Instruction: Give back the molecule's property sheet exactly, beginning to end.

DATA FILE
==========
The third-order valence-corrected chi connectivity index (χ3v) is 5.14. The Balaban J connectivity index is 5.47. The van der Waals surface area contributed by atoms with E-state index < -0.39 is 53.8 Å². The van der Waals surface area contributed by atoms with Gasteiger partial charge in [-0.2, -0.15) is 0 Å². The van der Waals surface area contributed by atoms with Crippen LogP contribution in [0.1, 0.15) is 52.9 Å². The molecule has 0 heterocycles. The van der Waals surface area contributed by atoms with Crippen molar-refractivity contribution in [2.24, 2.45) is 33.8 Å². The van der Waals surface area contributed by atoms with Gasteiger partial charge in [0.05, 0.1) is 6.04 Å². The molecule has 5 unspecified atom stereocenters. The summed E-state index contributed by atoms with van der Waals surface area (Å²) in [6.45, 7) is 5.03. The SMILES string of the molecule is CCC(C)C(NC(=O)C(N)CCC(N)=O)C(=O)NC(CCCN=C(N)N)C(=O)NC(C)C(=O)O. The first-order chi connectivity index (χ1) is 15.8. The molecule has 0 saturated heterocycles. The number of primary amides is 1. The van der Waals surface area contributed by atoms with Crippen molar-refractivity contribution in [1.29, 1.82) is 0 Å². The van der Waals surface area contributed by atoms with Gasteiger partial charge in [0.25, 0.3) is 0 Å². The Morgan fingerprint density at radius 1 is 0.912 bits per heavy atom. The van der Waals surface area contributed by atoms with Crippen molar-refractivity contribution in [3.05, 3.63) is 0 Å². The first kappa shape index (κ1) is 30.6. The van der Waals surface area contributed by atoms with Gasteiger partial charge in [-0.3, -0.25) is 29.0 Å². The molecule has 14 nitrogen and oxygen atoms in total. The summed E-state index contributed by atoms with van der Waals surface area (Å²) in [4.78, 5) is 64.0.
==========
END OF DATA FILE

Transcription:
The third-order valence-corrected chi connectivity index (χ3v) is 5.14. The Balaban J connectivity index is 5.47. The van der Waals surface area contributed by atoms with E-state index < -0.39 is 53.8 Å². The van der Waals surface area contributed by atoms with Gasteiger partial charge in [-0.2, -0.15) is 0 Å². The van der Waals surface area contributed by atoms with Crippen LogP contribution in [0.1, 0.15) is 52.9 Å². The molecule has 0 heterocycles. The van der Waals surface area contributed by atoms with Crippen molar-refractivity contribution in [2.24, 2.45) is 33.8 Å². The van der Waals surface area contributed by atoms with Gasteiger partial charge in [0.05, 0.1) is 6.04 Å². The molecule has 5 unspecified atom stereocenters. The summed E-state index contributed by atoms with van der Waals surface area (Å²) in [6.45, 7) is 5.03. The SMILES string of the molecule is CCC(C)C(NC(=O)C(N)CCC(N)=O)C(=O)NC(CCCN=C(N)N)C(=O)NC(C)C(=O)O. The first-order chi connectivity index (χ1) is 15.8. The molecule has 0 saturated heterocycles. The number of primary amides is 1. The van der Waals surface area contributed by atoms with Crippen molar-refractivity contribution in [1.29, 1.82) is 0 Å². The van der Waals surface area contributed by atoms with Gasteiger partial charge in [0.25, 0.3) is 0 Å². The Morgan fingerprint density at radius 1 is 0.912 bits per heavy atom. The van der Waals surface area contributed by atoms with Crippen molar-refractivity contribution in [3.05, 3.63) is 0 Å². The first kappa shape index (κ1) is 30.6. The van der Waals surface area contributed by atoms with Gasteiger partial charge in [-0.3, -0.25) is 29.0 Å². The molecule has 14 nitrogen and oxygen atoms in total. The summed E-state index contributed by atoms with van der Waals surface area (Å²) in [4.78, 5) is 64.0.